IFN Correspondent Report: An Islamic Finance Superapp – a not-so-distant reality?

This article was first published in IFN Volume 20 Issue 41 dated 11 October 2023.

Because X's rebrand was widely derided, it is easily missed that (formerly) Twitter's superapp ambitions (to leverage a combination of key services with the aim of harnessing mass uptake) drove this seismic move. As new superapps continue to inspire widespread adoption across different regions, the prospect of riding the next superapp wave is understandably beguiling. Should we then expect a wave of Islamic Finance superapps in the near future? Unsurprisingly, this depends on a few key factors.

Clearly, lack of ambition will not be a limiting factor. In recent years, various players have made noticeable moves to position themselves as a potential provider of the next Islamic Finance superapp. Most prominently, because of the numerous partnerships that cryptocurrency Islamic Coin and its parent company Haqq Network have been involved in this year, the HAQQ Wallet app could potentially draw on the capabilities of at least four other apps that already encompass a range of financial services. Similarly, in launching both its investment and Buy-Now-Pay-Later app functions, Tashkent-headquartered Iman has made strides towards its self-professed ambition of originating a superapp akin to the 'Halal Revolut'. UK-headquartered Yoosr will also begin its bid for IF superapp status when it launches its financial management and banking app between late 2023 and early 2024.

What then, are the ingredients of a superapp? The trajectories of established superapps WeChat and Grab form useful reference. Strategically, whilst each global superapp had a specific original function – messaging and ride-hailing respectively – both have achieved success by expanding their functionalities in ways that enabled their establishment as indispensable parts of everyday life (in China and South-East Asia respectively). Arguably, the mass uptake of both WeChat and Grab's cashless payment functions sits as a key acceleration point in both superapps' stories. Whilst the overall uptake of some of WeChat's and Grab's other functions (business advertising, the ability to make image or video based status updates and food delivery) is highly dependent on individual users' habits, achieving widespread use of a universal feature such as point-of-sale digital payment elevated each app from popular to ubiquitous.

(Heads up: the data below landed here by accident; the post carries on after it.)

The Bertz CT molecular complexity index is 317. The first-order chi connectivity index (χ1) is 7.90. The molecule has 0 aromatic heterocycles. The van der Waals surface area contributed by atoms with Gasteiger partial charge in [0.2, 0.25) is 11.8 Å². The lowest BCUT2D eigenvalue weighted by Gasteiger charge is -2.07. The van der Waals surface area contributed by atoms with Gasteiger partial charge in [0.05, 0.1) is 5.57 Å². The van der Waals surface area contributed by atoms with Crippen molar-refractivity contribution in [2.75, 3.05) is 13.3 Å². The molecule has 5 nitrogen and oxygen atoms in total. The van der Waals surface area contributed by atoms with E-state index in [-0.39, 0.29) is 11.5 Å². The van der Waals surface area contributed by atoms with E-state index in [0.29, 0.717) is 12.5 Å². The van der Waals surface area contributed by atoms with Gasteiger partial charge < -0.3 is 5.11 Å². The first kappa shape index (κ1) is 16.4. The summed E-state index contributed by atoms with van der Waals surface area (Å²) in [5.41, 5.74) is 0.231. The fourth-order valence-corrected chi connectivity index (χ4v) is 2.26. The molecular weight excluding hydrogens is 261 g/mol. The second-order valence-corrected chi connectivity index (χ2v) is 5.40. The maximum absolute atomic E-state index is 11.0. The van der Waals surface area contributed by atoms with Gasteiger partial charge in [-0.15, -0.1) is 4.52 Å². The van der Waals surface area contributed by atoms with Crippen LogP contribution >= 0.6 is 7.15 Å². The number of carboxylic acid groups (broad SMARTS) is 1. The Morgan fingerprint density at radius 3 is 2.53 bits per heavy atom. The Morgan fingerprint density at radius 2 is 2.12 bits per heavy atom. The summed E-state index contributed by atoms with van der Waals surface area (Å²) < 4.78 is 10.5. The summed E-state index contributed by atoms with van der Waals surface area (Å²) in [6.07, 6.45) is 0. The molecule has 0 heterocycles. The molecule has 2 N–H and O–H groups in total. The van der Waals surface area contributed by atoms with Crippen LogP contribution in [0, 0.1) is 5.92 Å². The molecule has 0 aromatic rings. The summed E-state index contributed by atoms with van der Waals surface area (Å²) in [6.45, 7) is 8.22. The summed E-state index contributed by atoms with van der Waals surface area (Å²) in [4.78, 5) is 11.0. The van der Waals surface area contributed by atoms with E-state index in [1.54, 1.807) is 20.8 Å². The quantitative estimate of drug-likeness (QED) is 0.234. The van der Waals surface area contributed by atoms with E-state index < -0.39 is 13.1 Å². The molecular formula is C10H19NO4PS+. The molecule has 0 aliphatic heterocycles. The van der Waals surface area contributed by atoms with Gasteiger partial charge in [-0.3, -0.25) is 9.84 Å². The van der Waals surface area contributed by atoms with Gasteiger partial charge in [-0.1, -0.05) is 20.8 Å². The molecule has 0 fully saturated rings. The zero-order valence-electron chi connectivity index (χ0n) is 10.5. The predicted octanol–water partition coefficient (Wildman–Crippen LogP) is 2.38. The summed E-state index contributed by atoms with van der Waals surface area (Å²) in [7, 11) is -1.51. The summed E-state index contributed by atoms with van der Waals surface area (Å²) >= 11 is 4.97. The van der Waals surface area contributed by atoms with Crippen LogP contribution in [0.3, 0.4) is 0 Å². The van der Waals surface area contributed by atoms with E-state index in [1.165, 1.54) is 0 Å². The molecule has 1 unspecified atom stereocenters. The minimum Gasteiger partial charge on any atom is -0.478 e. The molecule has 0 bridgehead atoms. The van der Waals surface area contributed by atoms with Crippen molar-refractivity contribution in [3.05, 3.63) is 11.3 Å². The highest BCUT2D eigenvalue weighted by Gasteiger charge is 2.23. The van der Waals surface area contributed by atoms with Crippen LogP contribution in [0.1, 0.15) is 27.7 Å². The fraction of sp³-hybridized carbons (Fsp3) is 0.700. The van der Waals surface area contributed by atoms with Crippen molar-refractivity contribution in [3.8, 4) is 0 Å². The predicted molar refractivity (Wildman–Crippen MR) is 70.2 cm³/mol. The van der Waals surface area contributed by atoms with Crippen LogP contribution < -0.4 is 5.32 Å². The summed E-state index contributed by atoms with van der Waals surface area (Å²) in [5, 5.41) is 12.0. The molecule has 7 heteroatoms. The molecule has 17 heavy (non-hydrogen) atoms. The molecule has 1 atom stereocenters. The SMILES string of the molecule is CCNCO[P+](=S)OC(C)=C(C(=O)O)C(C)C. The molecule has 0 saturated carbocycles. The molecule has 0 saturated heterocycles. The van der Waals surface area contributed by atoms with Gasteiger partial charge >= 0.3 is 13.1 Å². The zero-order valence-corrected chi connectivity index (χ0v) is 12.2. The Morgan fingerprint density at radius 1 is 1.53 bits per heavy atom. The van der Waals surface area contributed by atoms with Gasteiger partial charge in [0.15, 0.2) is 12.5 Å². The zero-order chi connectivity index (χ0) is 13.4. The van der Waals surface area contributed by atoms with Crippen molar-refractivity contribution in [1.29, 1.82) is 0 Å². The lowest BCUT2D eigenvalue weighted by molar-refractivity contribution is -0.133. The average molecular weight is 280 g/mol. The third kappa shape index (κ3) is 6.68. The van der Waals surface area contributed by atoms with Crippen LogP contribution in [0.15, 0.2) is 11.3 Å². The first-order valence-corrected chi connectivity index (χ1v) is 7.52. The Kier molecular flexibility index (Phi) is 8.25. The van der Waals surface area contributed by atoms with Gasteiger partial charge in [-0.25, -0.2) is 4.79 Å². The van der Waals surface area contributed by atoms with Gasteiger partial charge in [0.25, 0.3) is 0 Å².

Regulatory favour forms another valuable component of the superapp's formulation. Ease of geographical expansion and data protection compliance appear to be sub-issues that are especially key.

Geographical Expansion

The speed at which prospective superapps have generated buzz across borders has also historically proven key to success. Apps in the IF space, which commonly involve the provision of financial or banking services, must consider the additional hurdle of obtaining relevant approvals to deliver these services across different jurisdictions. Whilst this requires pre-planning, this hurdle is by no means insurmountable. When Fasset (an app that allows individuals to buy, sell and trade cryptocurrencies in a shariah-compliant manner) formally launched last month, it reported a million user sign-ups across Asia and GCC member states within a week. It is likely that Fasset's previous regulatory groundwork across the UAE, Bahrain, Indonesia and Pakistan facilitated this immediate momentum.

Data Protection

Data protection laws are being increasingly enacted outside the EU (for instance, India passed its Digital Personal and Data Protection Act last month). However, data protection requirements in the EU have generally been stricter and more specific. Since 2016, the European Data Protection Supervisor have asked that EU-based aspiring superapp makers observe particular guidelines for the processing of personal data by apps. Due to this, the obligations that EU-based aspiring superapp makers should meet to expand their suite of functionalities have arguably been more onerous than that placed on non-EU based makers. As a result, aspiring superapps based outside the EU possibly have more room to manoeuvre flexibly.

Whilst gathering the components of the next IF superapp is by no means a straightforward undertaking, there are encouraging signs that market players are up to the task. Watch this space.

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